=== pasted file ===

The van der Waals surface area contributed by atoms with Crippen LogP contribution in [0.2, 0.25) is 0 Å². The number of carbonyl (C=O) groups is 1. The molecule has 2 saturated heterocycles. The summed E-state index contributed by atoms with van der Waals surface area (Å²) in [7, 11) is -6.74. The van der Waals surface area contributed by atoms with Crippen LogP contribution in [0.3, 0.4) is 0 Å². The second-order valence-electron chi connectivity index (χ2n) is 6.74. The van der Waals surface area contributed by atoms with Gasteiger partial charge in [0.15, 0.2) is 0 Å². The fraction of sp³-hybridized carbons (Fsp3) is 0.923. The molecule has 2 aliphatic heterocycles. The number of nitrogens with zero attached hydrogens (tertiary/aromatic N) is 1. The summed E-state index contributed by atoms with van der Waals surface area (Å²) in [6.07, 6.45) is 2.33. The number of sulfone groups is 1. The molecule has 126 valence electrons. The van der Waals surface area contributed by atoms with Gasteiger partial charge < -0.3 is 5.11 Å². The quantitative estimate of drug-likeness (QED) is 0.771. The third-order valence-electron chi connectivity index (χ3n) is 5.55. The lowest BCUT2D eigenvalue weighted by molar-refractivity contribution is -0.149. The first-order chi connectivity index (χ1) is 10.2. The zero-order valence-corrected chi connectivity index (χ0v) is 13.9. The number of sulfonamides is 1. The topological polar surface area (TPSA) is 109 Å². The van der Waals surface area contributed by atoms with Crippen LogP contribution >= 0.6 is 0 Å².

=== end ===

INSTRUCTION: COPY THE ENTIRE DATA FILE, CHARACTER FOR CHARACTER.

The van der Waals surface area contributed by atoms with Crippen LogP contribution in [0.2, 0.25) is 0 Å². The number of carbonyl (C=O) groups is 1. The molecule has 2 saturated heterocycles. The summed E-state index contributed by atoms with van der Waals surface area (Å²) in [7, 11) is -6.74. The van der Waals surface area contributed by atoms with Crippen LogP contribution in [0.3, 0.4) is 0 Å². The second-order valence-electron chi connectivity index (χ2n) is 6.74. The van der Waals surface area contributed by atoms with Gasteiger partial charge in [0.15, 0.2) is 0 Å². The fraction of sp³-hybridized carbons (Fsp3) is 0.923. The molecule has 2 aliphatic heterocycles. The number of nitrogens with zero attached hydrogens (tertiary/aromatic N) is 1. The summed E-state index contributed by atoms with van der Waals surface area (Å²) in [6.07, 6.45) is 2.33. The number of sulfone groups is 1. The molecule has 126 valence electrons. The van der Waals surface area contributed by atoms with Gasteiger partial charge < -0.3 is 5.11 Å². The quantitative estimate of drug-likeness (QED) is 0.771. The third-order valence-electron chi connectivity index (χ3n) is 5.55. The lowest BCUT2D eigenvalue weighted by molar-refractivity contribution is -0.149. The first-order chi connectivity index (χ1) is 10.2. The zero-order valence-corrected chi connectivity index (χ0v) is 13.9. The number of sulfonamides is 1. The topological polar surface area (TPSA) is 109 Å². The van der Waals surface area contributed by atoms with Crippen LogP contribution >= 0.6 is 0 Å².